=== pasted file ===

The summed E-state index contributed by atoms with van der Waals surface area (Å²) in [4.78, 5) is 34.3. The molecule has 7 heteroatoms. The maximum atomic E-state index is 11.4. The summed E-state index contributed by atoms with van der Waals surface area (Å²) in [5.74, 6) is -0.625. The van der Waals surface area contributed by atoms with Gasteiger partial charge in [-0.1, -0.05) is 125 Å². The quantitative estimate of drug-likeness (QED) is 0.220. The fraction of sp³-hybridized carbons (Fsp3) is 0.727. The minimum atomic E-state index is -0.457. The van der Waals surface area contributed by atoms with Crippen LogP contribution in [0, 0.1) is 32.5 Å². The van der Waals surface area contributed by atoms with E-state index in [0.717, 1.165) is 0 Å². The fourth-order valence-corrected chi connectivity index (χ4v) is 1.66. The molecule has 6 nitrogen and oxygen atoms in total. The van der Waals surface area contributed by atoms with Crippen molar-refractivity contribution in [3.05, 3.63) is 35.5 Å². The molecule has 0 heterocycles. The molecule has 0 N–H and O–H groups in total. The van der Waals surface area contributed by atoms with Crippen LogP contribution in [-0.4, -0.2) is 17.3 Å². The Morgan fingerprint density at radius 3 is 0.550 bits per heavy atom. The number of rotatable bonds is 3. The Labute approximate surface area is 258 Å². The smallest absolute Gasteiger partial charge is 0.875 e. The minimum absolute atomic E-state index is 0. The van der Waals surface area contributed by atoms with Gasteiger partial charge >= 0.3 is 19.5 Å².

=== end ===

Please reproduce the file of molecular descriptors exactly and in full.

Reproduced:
The summed E-state index contributed by atoms with van der Waals surface area (Å²) in [4.78, 5) is 34.3. The molecule has 7 heteroatoms. The maximum atomic E-state index is 11.4. The summed E-state index contributed by atoms with van der Waals surface area (Å²) in [5.74, 6) is -0.625. The van der Waals surface area contributed by atoms with Gasteiger partial charge in [-0.1, -0.05) is 125 Å². The quantitative estimate of drug-likeness (QED) is 0.220. The fraction of sp³-hybridized carbons (Fsp3) is 0.727. The minimum atomic E-state index is -0.457. The van der Waals surface area contributed by atoms with Crippen LogP contribution in [0, 0.1) is 32.5 Å². The van der Waals surface area contributed by atoms with E-state index in [0.717, 1.165) is 0 Å². The fourth-order valence-corrected chi connectivity index (χ4v) is 1.66. The molecule has 6 nitrogen and oxygen atoms in total. The van der Waals surface area contributed by atoms with Crippen molar-refractivity contribution in [3.05, 3.63) is 35.5 Å². The molecule has 0 heterocycles. The molecule has 0 N–H and O–H groups in total. The van der Waals surface area contributed by atoms with Crippen LogP contribution in [-0.4, -0.2) is 17.3 Å². The Morgan fingerprint density at radius 3 is 0.550 bits per heavy atom. The number of rotatable bonds is 3. The Labute approximate surface area is 258 Å². The smallest absolute Gasteiger partial charge is 0.875 e. The minimum absolute atomic E-state index is 0. The van der Waals surface area contributed by atoms with Gasteiger partial charge >= 0.3 is 19.5 Å².